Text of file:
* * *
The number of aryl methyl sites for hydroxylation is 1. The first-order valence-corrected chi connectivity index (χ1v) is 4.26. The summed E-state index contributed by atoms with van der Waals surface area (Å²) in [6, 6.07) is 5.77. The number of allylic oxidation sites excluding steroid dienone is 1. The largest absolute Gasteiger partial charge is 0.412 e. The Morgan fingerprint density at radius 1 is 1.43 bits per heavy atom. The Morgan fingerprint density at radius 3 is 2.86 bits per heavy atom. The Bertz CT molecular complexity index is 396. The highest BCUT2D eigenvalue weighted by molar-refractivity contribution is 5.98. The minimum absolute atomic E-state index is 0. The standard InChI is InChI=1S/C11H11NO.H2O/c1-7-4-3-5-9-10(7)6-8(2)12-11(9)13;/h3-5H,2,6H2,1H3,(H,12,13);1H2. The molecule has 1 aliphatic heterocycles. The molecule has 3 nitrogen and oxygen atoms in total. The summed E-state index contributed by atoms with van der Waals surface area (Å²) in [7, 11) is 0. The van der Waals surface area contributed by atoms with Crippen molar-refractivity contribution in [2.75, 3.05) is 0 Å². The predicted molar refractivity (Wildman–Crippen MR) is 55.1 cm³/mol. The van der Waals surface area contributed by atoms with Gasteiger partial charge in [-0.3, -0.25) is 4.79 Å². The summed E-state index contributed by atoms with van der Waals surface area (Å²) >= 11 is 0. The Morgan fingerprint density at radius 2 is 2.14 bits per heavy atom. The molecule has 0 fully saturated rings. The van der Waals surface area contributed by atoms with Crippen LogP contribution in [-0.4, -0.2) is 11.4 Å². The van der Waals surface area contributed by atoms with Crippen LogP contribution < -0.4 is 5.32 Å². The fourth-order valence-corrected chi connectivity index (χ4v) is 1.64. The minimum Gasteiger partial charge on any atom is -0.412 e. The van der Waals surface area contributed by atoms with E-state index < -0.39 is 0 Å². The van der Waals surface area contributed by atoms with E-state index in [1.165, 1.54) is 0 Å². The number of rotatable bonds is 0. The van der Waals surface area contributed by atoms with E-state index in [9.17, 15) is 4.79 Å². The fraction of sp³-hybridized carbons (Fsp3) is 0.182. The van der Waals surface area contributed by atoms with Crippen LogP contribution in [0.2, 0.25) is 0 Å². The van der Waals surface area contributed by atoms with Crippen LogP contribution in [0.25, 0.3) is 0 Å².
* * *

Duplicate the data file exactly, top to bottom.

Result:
The number of aryl methyl sites for hydroxylation is 1. The first-order valence-corrected chi connectivity index (χ1v) is 4.26. The summed E-state index contributed by atoms with van der Waals surface area (Å²) in [6, 6.07) is 5.77. The number of allylic oxidation sites excluding steroid dienone is 1. The largest absolute Gasteiger partial charge is 0.412 e. The Morgan fingerprint density at radius 1 is 1.43 bits per heavy atom. The Morgan fingerprint density at radius 3 is 2.86 bits per heavy atom. The Bertz CT molecular complexity index is 396. The highest BCUT2D eigenvalue weighted by molar-refractivity contribution is 5.98. The minimum absolute atomic E-state index is 0. The standard InChI is InChI=1S/C11H11NO.H2O/c1-7-4-3-5-9-10(7)6-8(2)12-11(9)13;/h3-5H,2,6H2,1H3,(H,12,13);1H2. The molecule has 1 aliphatic heterocycles. The molecule has 3 nitrogen and oxygen atoms in total. The summed E-state index contributed by atoms with van der Waals surface area (Å²) in [7, 11) is 0. The van der Waals surface area contributed by atoms with Crippen molar-refractivity contribution in [2.75, 3.05) is 0 Å². The predicted molar refractivity (Wildman–Crippen MR) is 55.1 cm³/mol. The van der Waals surface area contributed by atoms with Gasteiger partial charge in [-0.3, -0.25) is 4.79 Å². The summed E-state index contributed by atoms with van der Waals surface area (Å²) >= 11 is 0. The Morgan fingerprint density at radius 2 is 2.14 bits per heavy atom. The molecule has 0 fully saturated rings. The van der Waals surface area contributed by atoms with Crippen LogP contribution in [-0.4, -0.2) is 11.4 Å². The van der Waals surface area contributed by atoms with Crippen LogP contribution < -0.4 is 5.32 Å². The fourth-order valence-corrected chi connectivity index (χ4v) is 1.64. The minimum Gasteiger partial charge on any atom is -0.412 e. The van der Waals surface area contributed by atoms with E-state index < -0.39 is 0 Å². The van der Waals surface area contributed by atoms with E-state index in [1.165, 1.54) is 0 Å². The number of rotatable bonds is 0. The van der Waals surface area contributed by atoms with E-state index in [9.17, 15) is 4.79 Å². The fraction of sp³-hybridized carbons (Fsp3) is 0.182. The van der Waals surface area contributed by atoms with Crippen LogP contribution in [0.2, 0.25) is 0 Å². The van der Waals surface area contributed by atoms with Crippen LogP contribution in [0.25, 0.3) is 0 Å².